Complaint is also made of the admission in evidence of a statement in writing made by the prosecutrix and above referred to, for the reason that it contained evidence of other and independent crimes and acts of sexual intercourse, and also prejudicial evidence to defendant's case consisting of references to the birth of the child, and other evidence not in any way connected with the crime here charged. The court fully instructed the jury that other acts of sexual intercourse between the defendant and the prosecutrix both before and after the time charged in the information were admitted for the sole purpose of proving the adulterous disposition of the defendant and as having a tendency to render it more probable that the act charged was committed, and for no other purpose. The birth of a child growing out of the relations of the parties could only have happened as the result of such former acts. Under these circumstances we cannot say that the admission of the statement affected the substantial rights of the defendant.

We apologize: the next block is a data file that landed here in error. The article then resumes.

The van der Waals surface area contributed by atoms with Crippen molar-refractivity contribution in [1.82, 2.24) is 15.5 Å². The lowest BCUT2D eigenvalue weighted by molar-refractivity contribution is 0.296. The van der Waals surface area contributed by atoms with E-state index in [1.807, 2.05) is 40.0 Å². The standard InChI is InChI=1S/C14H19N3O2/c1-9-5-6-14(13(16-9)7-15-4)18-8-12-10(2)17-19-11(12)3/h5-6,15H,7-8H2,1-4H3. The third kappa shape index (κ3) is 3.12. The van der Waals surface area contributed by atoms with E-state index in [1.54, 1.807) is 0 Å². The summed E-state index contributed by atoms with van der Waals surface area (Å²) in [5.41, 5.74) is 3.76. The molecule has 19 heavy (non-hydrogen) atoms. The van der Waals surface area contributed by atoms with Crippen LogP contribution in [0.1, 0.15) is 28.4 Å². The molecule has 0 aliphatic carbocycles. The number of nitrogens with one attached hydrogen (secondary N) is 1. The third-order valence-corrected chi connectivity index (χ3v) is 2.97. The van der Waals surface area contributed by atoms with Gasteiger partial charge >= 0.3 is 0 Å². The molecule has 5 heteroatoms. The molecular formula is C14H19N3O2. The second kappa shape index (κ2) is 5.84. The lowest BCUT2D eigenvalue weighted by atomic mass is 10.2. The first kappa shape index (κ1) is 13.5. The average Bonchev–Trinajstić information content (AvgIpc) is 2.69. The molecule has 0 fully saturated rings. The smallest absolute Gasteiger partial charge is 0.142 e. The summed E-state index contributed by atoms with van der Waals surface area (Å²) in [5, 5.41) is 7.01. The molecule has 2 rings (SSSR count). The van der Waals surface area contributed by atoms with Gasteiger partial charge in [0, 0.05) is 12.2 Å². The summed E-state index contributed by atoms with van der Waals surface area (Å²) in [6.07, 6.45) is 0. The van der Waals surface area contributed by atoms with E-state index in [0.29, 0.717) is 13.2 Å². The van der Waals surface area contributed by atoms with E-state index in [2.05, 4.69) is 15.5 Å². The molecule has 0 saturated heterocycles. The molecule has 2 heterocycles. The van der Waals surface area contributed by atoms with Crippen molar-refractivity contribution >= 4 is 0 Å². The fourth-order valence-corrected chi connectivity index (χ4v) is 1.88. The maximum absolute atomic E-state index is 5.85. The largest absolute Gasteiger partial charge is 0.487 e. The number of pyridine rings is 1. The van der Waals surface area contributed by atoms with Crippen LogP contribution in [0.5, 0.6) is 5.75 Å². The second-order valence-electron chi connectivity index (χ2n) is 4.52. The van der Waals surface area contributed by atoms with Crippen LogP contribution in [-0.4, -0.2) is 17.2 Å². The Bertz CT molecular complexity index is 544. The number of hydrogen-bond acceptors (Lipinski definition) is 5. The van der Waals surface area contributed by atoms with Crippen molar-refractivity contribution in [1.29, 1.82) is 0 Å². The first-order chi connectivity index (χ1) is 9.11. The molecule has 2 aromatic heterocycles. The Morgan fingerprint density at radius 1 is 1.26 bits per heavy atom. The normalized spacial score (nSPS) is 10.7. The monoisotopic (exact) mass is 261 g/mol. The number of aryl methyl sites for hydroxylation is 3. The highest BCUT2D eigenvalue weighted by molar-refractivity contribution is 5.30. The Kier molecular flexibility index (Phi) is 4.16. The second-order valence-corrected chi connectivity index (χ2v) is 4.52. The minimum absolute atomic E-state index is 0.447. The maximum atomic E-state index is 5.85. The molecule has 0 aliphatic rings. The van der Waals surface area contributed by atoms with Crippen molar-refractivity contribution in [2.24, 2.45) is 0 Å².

At the conclusion of the charge to the jury one of its members asked the court if it might take into consideration the fact that defendant had adopted the prosecutrix. The jury was informed that this fact did not add to or detract from the offense charged and had no bearing upon the case. Appellant assigns the remarks of the court as error, claiming that the jury had a right to consider the circumstances, as the relationship between the parties would negative the probability of the story told by the prosecutrix. It is manifest that the juror had in mind his right to determine whether or not the defendant had committed the crime of incest. The jury was only instructed that the relationship between the parties was not an issue in the case. The probability or improbability of the defendant having committed the crime charged was in no manner affected by the colloquy between the court and the juror. There is, therefore, no merit in this contention.